After their disastrous interview with the cat woman, Drake Stimson’s team at P&G started looking outside the usual channels for help. They began reading up on experiments such as those conducted by Wolfram Schultz. They asked a Harvard Business School professor to conduct psychological tests of Febreze’s ad campaigns. They interviewed customer after customer, looking for something that would give them a clue how to make Febreze a regular part of consumers’ lives.
One day, they went to speak with a woman in a suburb near Scottsdale. She was in her forties with four kids. Her house was clean, but not compulsively tidy. To the surprise of the researchers, she loved Febreze.
“I use it every day,” she told them.
“You do?” Stimson said. The house didn’t seem like the kind of place with smelly problems. There weren’t any pets. No one smoked. “How? What smells are you trying to get rid of?”
“I don’t really use it for specific smells,” the woman said. “I mean, you know, I’ve got boys. They’re going through puberty, and if I don’t clean their rooms, it smells like a locker. But I don’t really use it that way. I use it for normal cleaning—a couple of sprays when I’m done in a room. It’s a nice way to make everything smell good as a final touch.”
They asked if they could watch her clean the house. In the bedroom, she made her bed, plumped the pillows, tightened the sheet’s corners, and then took a Febreze bottle and sprayed the smoothed comforter. In the living room, she vacuumed, picked up the kids’ shoes, straightened the coffee table, and sprayed Febreze on the freshly cleaned carpet. “It’s nice, you know?” she said. “Spraying feels like a little mini-celebration when I’m done with a room.” At the rate she was using Febreze, Stimson estimated, she would empty a bottle every two weeks.
P&G had collected thousands of hours of videotapes of people cleaning their homes over the years. When the researchers got back to Cincinnati, some of them spent an evening looking through the tapes. The next morning, one of the scientists asked the Febreze team to join him in the conference room. He cued up the tape of one woman—a twenty-six-year-old with three children—making a bed. She smoothed the sheets and adjusted a pillow. Then, she smiled and left the room.
“Did you see that?” the researcher asked excitedly.
He put on another clip. A younger, brunette woman spread out a colorful bedspread, straightened a pillow, and then smiled at her handiwork. “There it is again!” the researcher said. The next clip showed a woman in workout clothes tidying her kitchen and wiping the counter before easing into a relaxing stretch.
The researcher looked at his colleagues.
“Do you see it?” he asked.
“Each of them is doing something relaxing or happy when they finish cleaning,” he said. “We can build off that! What if Febreze was something that happened at the end of the cleaning routine, rather than the beginning? What if it was the fun part of making something cleaner?”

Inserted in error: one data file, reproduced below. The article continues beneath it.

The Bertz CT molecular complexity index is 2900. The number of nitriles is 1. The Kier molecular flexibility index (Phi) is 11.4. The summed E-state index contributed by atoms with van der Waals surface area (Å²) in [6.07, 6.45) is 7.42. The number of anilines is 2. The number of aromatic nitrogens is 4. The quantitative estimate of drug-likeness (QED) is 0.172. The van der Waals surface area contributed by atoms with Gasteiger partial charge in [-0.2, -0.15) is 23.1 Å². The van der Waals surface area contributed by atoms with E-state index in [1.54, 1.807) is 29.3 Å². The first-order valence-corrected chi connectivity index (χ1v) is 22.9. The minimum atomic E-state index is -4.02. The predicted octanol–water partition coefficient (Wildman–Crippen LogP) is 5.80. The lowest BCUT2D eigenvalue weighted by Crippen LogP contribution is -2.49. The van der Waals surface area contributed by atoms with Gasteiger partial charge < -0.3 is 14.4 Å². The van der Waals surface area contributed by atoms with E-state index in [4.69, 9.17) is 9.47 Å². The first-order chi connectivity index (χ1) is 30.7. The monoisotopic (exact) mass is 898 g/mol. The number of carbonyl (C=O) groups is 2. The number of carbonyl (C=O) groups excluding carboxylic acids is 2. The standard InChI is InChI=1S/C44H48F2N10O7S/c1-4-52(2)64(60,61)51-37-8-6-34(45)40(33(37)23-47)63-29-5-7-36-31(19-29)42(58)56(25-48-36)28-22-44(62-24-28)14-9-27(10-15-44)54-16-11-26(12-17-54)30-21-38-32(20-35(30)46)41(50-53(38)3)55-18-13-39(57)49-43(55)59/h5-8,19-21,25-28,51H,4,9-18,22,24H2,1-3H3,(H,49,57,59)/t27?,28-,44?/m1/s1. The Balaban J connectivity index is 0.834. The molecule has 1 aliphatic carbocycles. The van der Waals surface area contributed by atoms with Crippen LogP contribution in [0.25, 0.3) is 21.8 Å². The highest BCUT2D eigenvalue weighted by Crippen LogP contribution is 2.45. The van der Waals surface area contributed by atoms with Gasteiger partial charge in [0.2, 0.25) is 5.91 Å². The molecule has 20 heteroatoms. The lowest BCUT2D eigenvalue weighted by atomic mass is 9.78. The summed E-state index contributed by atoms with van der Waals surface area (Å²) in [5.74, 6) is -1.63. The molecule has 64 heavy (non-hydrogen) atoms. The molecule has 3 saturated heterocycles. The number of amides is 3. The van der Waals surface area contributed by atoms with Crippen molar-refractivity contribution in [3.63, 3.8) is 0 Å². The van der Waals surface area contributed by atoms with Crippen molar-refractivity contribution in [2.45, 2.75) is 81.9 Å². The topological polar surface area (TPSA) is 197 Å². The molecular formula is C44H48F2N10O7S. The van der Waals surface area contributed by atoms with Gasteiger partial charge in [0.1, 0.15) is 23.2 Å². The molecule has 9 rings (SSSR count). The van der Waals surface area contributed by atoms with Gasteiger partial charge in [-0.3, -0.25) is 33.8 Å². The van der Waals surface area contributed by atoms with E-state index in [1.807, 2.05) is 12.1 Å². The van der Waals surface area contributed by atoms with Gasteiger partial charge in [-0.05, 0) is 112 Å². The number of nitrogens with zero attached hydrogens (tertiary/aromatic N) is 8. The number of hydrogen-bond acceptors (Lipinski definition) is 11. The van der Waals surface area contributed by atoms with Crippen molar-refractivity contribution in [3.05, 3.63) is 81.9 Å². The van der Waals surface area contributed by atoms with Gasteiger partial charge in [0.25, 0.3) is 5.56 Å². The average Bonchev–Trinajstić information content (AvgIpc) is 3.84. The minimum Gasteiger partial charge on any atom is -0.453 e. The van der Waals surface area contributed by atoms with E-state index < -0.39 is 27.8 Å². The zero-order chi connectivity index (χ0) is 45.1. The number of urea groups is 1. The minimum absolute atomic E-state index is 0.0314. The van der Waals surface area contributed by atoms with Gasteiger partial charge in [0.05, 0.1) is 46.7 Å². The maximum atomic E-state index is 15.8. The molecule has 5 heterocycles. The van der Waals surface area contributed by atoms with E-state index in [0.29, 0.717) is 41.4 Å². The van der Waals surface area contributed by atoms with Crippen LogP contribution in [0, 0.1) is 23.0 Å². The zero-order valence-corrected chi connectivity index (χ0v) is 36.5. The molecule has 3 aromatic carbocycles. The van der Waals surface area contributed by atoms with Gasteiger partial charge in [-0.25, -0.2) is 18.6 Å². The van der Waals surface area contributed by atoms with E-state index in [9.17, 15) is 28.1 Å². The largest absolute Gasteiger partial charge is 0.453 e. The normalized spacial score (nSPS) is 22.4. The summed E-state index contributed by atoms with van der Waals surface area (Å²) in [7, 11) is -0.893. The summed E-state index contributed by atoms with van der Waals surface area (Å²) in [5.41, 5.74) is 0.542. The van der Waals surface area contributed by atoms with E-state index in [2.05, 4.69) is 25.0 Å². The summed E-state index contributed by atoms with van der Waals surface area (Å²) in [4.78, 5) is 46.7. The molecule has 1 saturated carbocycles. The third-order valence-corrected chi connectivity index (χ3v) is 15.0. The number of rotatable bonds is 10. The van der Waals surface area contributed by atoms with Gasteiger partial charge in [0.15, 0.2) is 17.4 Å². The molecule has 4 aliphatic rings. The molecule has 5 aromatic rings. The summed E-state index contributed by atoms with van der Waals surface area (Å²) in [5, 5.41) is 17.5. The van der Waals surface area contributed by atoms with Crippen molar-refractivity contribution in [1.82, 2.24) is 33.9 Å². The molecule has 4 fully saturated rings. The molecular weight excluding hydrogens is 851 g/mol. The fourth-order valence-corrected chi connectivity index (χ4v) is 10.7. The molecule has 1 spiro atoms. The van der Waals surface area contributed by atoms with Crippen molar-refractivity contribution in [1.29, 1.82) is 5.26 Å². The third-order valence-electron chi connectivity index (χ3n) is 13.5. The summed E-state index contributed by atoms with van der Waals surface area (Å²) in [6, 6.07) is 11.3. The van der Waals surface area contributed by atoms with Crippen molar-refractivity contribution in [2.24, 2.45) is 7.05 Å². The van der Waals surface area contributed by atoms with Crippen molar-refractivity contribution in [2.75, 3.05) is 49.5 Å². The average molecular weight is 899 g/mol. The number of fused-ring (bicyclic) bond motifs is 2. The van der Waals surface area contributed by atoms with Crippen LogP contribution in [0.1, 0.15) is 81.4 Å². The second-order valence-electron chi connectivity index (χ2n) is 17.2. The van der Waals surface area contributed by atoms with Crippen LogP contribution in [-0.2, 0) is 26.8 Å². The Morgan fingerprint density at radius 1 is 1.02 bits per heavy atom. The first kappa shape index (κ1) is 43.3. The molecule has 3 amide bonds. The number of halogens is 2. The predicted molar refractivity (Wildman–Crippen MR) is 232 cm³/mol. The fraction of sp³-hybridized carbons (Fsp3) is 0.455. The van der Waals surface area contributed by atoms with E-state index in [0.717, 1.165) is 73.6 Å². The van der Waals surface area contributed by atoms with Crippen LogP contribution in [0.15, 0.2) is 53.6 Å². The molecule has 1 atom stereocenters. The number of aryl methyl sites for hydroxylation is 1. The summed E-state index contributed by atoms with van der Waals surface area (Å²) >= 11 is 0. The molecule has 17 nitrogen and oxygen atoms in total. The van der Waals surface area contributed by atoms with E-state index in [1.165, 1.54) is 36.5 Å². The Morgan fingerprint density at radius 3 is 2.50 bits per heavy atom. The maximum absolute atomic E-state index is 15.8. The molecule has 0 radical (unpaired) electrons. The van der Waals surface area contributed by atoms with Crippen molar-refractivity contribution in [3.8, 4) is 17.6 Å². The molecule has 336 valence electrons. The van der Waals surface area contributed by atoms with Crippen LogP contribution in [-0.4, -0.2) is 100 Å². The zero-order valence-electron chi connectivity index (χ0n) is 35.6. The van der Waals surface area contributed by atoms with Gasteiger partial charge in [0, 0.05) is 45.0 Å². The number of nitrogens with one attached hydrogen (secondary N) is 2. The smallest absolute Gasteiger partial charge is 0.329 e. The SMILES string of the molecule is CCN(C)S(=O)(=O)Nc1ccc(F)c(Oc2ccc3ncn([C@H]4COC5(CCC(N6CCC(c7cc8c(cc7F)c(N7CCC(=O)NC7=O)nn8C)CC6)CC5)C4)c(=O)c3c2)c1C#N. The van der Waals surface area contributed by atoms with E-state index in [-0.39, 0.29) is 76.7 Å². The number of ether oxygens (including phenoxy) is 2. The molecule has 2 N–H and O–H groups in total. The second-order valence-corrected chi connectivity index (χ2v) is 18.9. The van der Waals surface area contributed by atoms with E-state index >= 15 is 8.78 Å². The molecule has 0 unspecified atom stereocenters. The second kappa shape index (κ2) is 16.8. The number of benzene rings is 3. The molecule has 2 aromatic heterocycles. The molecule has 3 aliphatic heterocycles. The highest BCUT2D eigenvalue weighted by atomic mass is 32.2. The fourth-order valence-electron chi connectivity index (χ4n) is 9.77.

Stimson’s team ran one more test. Previously, the product’s advertising had focused on eliminating bad smells. The company printed up new labels that showed open windows and gusts of fresh air. More perfume was added to the recipe, so that instead of merely neutralizing odors, Febreze had its own distinct scent. Television commercials were filmed of women spraying freshly made beds and spritzing just-laundered clothing. The tagline had been “Gets bad smells out of fabrics.” It was rewritten as “Cleans life’s smells.”
Each change was designed to appeal to a specific, daily cue: Cleaning a room. Making a bed. Vacuuming a rug. In each one, Febreze was positioned as the reward: the nice smell that occurs at the end of a cleaning routine. Most important, each ad was calibrated to elicit a craving: that things will smell as nice as they look when the cleaning ritual is done. The irony is that a product manufactured to destroy odors was transformed into the opposite. Instead of eliminating scents on dirty fabrics, it became an air freshener used as the finishing touch, once things are already clean.
When the researchers went back into consumers’ homes after the new ads aired and the redesigned bottles were given away, they found that some housewives in the test market had started expecting—craving—the Febreze scent. One woman said that when her bottle ran dry, she squirted diluted perfume on her laundry. “If I don’t smell something nice at the end, it doesn’t really seem clean now,” she told them.
“The park ranger with the skunk problem sent us in the wrong direction,” Stimson told me. “She made us think that Febreze would succeed by providing a solution to a problem. But who wants to admit their house stinks?
“We were looking at it all wrong. No one craves scentlessness. On the other hand, lots of people crave a nice smell after they’ve spent thirty minutes cleaning.”
The Febreze relaunch took place in the summer of 1998. Within two months, sales doubled. Within a year, customers had spent more than $230 million on the product. Since then, Febreze has spawned dozens of spin-offs—air fresheners, candles, laundry detergents, and kitchen sprays—that, all told, now account for sales of more than $1 billion per year. Eventually, P&G began mentioning to customers that, in addition to smelling good, Febreze can also kill bad odors.
Stimson was promoted and his team received their bonuses. The formula had worked. They had found simple and obvious cues. They had clearly defined the reward.
But only once they created a sense of craving—the desire to make everything smell as nice as it looked—did Febreze become a hit. That craving is an essential part of the formula for creating new habits that Claude Hopkins, the Pepsodent ad man, never recognized.
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